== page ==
“We are the only network not to have an output deal now,” says Andrew Backwell, Managing Director of Programming & Production.
“So we’ve diverted all the funds we’ve been spending on American content to local production. We will have the biggest, most diverse range of local content of all the networks.
“What you’ve seen today is a lot of announcements of content that’s coming. But in the next 3 years we will have ramped up our expenditure to an additional $100m on local content.”
For a commercial network to invest in a local Sitcom, things must be changing indeed. Nine was famously burnt badly by Ben Elton’s Live from Planet Earth in 2011, scaring it off scripted comedy for some time. Now as viewers tire of a Reality TV diet and drift to new platforms, Nine is expanding its genres, including in Light Entertainment and -boldly- a Sitcom in Here Come the Habibs!
“I’m very pleased we’re going down this route. It’s a very hard area to get right and everyone has stayed clear of it. So we’re giving it a go. We have a great team in Jungleboys. It’s in production at the moment and we’re seeing rushes come through and it’s looking really strong,” says Backwell.
“Part of our strategy is to not just rely on stripped Reality content that plays 5 nights a week for 12 weeks. We’re doing more shorter-run stuff and we want to get a lot more Entertainment and Variety onto our schedule. In the past you’ve seen Reality all year stripped at 7:30.”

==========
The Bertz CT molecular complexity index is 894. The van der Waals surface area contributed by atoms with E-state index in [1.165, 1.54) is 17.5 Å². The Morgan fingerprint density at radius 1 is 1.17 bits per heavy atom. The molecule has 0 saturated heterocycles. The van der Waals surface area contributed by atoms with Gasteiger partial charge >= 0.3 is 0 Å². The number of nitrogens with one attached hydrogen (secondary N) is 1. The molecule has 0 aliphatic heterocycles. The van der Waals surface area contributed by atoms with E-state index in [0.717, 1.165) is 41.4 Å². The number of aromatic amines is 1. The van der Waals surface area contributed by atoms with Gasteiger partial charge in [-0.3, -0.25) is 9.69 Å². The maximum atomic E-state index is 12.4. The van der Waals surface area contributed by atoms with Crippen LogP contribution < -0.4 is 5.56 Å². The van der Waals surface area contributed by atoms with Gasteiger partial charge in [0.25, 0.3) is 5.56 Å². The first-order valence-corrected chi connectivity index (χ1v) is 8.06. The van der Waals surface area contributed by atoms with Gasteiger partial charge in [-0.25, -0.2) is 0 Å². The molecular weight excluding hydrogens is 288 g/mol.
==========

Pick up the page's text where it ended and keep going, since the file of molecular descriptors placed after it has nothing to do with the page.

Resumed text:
Wait, did he just say Variety? Is a Tonight show on the cards?
“Variety is something we are looking at. It’s something that depends so much on who the host is,” he adds.
“We are looking at something, probably for 2017 I would think.”
Playing local content on Free to Air creates a point of difference from other platforms. In addition Nine is cleverly switching its Primary channel to High Definition while 9Life will feature The Bachelor, Million Dollar Listing and The Real Housewives from November 26:
Channel 90: 9HD
Channels 9 / 91: 9SD
92: 9GEM (reverting to SD)
93 / 99: 9GO!
94: 9Life (from Nov 26)
“We have to stop people drifting off”
As viewing numbers for Free to Air slide, Backwell is making a united front for the sector. Historically, Aussie networks have fought ferociously in a relatively small market, with blood on the mat.
“The fact is Channel Seven and Channel TEN are not our enemy. I’ve said it before, and I absolutely mean it. What we have to do as a Free to Air platform is to not fight each other. We have to stop people drifting off to Pay TV, SVOD services, and online, but keep them on Free to Air,” he insists.
Yet Nine Entertainment Co. is also part-owner of SVOD service Stan. How does he equate the need to have both platforms successfully?
“My job at Channel Nine is to keep you on Free to Air, watching our shows. I try every single day to stop people going to extra services.”
Nine also plans to discuss channel changes with Foxtel, in relation to satellite subscribers unable to view in HD.
“That will all happen in the next week with negotiations and discussions,” says Backwell.
“I personally believe it’s in Foxtel’s interests for them to carry our channels and for us not to pay them to do it. It’s a service to their viewers. But that’s a much broader discussion.”